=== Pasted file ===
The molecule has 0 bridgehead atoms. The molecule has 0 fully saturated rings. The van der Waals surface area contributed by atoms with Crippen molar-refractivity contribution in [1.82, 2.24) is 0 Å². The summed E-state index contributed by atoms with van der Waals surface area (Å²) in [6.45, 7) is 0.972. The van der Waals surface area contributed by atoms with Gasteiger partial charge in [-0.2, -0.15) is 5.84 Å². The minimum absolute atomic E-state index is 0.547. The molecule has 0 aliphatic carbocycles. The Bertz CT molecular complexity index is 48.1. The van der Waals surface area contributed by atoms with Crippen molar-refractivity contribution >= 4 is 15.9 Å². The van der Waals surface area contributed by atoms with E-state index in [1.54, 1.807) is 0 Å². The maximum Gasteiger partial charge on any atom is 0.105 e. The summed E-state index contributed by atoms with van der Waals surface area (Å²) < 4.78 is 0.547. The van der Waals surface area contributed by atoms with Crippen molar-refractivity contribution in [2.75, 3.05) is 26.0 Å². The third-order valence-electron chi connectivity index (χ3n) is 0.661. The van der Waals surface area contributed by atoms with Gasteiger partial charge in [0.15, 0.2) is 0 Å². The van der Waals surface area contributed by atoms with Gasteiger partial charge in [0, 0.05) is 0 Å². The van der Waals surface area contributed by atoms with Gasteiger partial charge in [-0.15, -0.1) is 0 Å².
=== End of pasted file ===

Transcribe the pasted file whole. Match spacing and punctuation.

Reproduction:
The molecule has 0 bridgehead atoms. The molecule has 0 fully saturated rings. The van der Waals surface area contributed by atoms with Crippen molar-refractivity contribution in [1.82, 2.24) is 0 Å². The summed E-state index contributed by atoms with van der Waals surface area (Å²) in [6.45, 7) is 0.972. The van der Waals surface area contributed by atoms with Gasteiger partial charge in [-0.2, -0.15) is 5.84 Å². The minimum absolute atomic E-state index is 0.547. The molecule has 0 aliphatic carbocycles. The Bertz CT molecular complexity index is 48.1. The van der Waals surface area contributed by atoms with Crippen molar-refractivity contribution >= 4 is 15.9 Å². The van der Waals surface area contributed by atoms with E-state index in [1.54, 1.807) is 0 Å². The maximum Gasteiger partial charge on any atom is 0.105 e. The summed E-state index contributed by atoms with van der Waals surface area (Å²) < 4.78 is 0.547. The van der Waals surface area contributed by atoms with Crippen molar-refractivity contribution in [2.75, 3.05) is 26.0 Å². The third-order valence-electron chi connectivity index (χ3n) is 0.661. The van der Waals surface area contributed by atoms with Gasteiger partial charge in [0.15, 0.2) is 0 Å². The van der Waals surface area contributed by atoms with Gasteiger partial charge in [0, 0.05) is 0 Å². The van der Waals surface area contributed by atoms with Gasteiger partial charge in [-0.15, -0.1) is 0 Å².